Kentucky county clerk must issue same-sex marriage licences, court rules

Supporters of gay marriage rally after the US Supreme Court voted to legalise same-sex marriage throughout America on June 26, 2015.Reuters

A US appeals court ruled on Wednesday that a Kentucky county clerk must issue marriage licences to same-sex couples, turning down her request to stay a judge's ruling that she said violated her religious beliefs.

In the light of the US Supreme Court's ruling in June legalising gay marriage nationwide, it could not be defensibly argued that Rowan County Clerk Kim Davis' office may decline to act in conformity with the US Constitution, the appeals court said.

"There is thus little or no likelihood that the clerk in her official capacity will prevail on appeal," the 6th US Circuit Court of Appeals said in denying her request for a stay pending her appeal to the court.

Davis has refused to issue any marriage licences since the Supreme Court ruling, saying that processing such applications would violate her religious beliefs.

US District Judge David Bunning said earlier in August that Davis had to live up to her responsibilities as county clerk despite her religious beliefs and issued a preliminary injunction requiring her to issue marriage licenses.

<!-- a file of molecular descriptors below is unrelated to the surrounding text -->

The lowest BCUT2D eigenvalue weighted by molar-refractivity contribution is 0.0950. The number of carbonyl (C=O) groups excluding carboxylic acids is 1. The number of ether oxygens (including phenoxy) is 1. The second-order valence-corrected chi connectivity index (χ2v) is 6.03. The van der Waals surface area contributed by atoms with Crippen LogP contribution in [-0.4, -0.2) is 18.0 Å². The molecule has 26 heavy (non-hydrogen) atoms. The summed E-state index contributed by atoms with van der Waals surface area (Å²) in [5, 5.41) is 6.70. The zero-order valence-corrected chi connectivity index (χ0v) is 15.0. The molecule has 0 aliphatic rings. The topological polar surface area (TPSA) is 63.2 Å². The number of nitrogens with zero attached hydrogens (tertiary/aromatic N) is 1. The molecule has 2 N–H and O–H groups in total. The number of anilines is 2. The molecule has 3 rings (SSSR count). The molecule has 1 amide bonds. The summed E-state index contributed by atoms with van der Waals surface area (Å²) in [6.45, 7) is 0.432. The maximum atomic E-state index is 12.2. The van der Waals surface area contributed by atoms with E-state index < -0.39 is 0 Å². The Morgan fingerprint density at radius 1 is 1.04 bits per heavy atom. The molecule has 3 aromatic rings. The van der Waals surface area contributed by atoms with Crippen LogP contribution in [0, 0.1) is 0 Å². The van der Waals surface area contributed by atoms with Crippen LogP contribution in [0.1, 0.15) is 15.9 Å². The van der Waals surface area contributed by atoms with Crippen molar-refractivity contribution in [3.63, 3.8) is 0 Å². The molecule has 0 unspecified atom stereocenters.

Bunning put his order on hold to give Davis an opportunity to ask the appeals court for a longer stay.

"We sincerely hope that she complies with the injunction and begins issuing licenses as is her job," said Joe Dunman, one of the lawyers representing the eight plaintiffs, including two same-sex couples.

Mat Staver, chairman and founder of Florida-based Liberty Counsel, which represents Davis, said the law firm was disappointed in the order and would consult with Davis about possible further steps, including asking the Supreme Court for a stay.

"It suggests that a government official doesn't have any independent constitutional rights," Staver said.

Davis' attorneys had argued that she would be harmed if forced to issue licences now, while any affected gay couples in the interim could simply turn to other clerks' offices in the state for service.

Kentucky is not alone in facing unresolved issues related to gay marriage since the top US court's ruling. Lawsuits linked to the issue have been filed in Colorado, Florida, Mississippi and South Carolina.

Shortly after the Supreme Court's ruling, Kentucky Governor Steve Beshear, a Democrat, ordered the state's 120 county clerks to begin processing same-sex marriage licences.

A few clerks, including Davis, disregarded the governor's order based on what they said was their Christian belief that marriage can only be between a man and a woman.